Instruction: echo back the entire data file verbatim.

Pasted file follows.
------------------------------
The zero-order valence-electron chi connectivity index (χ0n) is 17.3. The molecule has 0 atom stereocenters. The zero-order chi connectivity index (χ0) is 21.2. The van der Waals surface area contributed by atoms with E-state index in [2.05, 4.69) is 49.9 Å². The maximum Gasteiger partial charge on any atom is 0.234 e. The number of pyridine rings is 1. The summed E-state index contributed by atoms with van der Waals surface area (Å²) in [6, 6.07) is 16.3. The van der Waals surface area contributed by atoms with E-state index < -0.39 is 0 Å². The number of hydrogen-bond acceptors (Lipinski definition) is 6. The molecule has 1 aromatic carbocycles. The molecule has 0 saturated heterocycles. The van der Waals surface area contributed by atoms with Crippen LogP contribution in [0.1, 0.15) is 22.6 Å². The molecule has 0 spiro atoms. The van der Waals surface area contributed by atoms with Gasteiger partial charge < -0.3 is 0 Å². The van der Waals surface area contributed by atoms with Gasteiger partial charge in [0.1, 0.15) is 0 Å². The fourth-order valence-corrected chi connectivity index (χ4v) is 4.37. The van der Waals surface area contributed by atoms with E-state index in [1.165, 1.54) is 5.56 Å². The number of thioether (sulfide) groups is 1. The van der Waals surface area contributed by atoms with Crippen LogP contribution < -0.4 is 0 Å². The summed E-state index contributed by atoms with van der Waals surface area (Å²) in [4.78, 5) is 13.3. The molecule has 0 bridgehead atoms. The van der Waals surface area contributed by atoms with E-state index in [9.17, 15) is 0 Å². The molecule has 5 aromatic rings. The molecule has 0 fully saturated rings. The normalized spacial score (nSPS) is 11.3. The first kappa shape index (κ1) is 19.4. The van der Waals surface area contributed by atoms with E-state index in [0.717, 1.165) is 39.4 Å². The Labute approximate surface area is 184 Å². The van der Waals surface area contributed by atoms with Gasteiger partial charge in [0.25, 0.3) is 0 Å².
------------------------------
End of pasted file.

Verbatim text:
The zero-order valence-electron chi connectivity index (χ0n) is 17.3. The molecule has 0 atom stereocenters. The zero-order chi connectivity index (χ0) is 21.2. The van der Waals surface area contributed by atoms with E-state index in [2.05, 4.69) is 49.9 Å². The maximum Gasteiger partial charge on any atom is 0.234 e. The number of pyridine rings is 1. The summed E-state index contributed by atoms with van der Waals surface area (Å²) in [6, 6.07) is 16.3. The van der Waals surface area contributed by atoms with E-state index < -0.39 is 0 Å². The number of hydrogen-bond acceptors (Lipinski definition) is 6. The molecule has 1 aromatic carbocycles. The molecule has 0 saturated heterocycles. The van der Waals surface area contributed by atoms with Crippen LogP contribution in [0.1, 0.15) is 22.6 Å². The molecule has 0 spiro atoms. The van der Waals surface area contributed by atoms with Gasteiger partial charge < -0.3 is 0 Å². The van der Waals surface area contributed by atoms with Gasteiger partial charge in [0.1, 0.15) is 0 Å². The fourth-order valence-corrected chi connectivity index (χ4v) is 4.37. The van der Waals surface area contributed by atoms with E-state index in [1.165, 1.54) is 5.56 Å². The number of thioether (sulfide) groups is 1. The van der Waals surface area contributed by atoms with Crippen LogP contribution < -0.4 is 0 Å². The summed E-state index contributed by atoms with van der Waals surface area (Å²) in [4.78, 5) is 13.3. The molecule has 0 bridgehead atoms. The van der Waals surface area contributed by atoms with E-state index in [9.17, 15) is 0 Å². The molecule has 5 aromatic rings. The molecule has 0 fully saturated rings. The normalized spacial score (nSPS) is 11.3. The first kappa shape index (κ1) is 19.4. The van der Waals surface area contributed by atoms with E-state index in [0.717, 1.165) is 39.4 Å². The Labute approximate surface area is 184 Å². The van der Waals surface area contributed by atoms with Gasteiger partial charge in [0.25, 0.3) is 0 Å².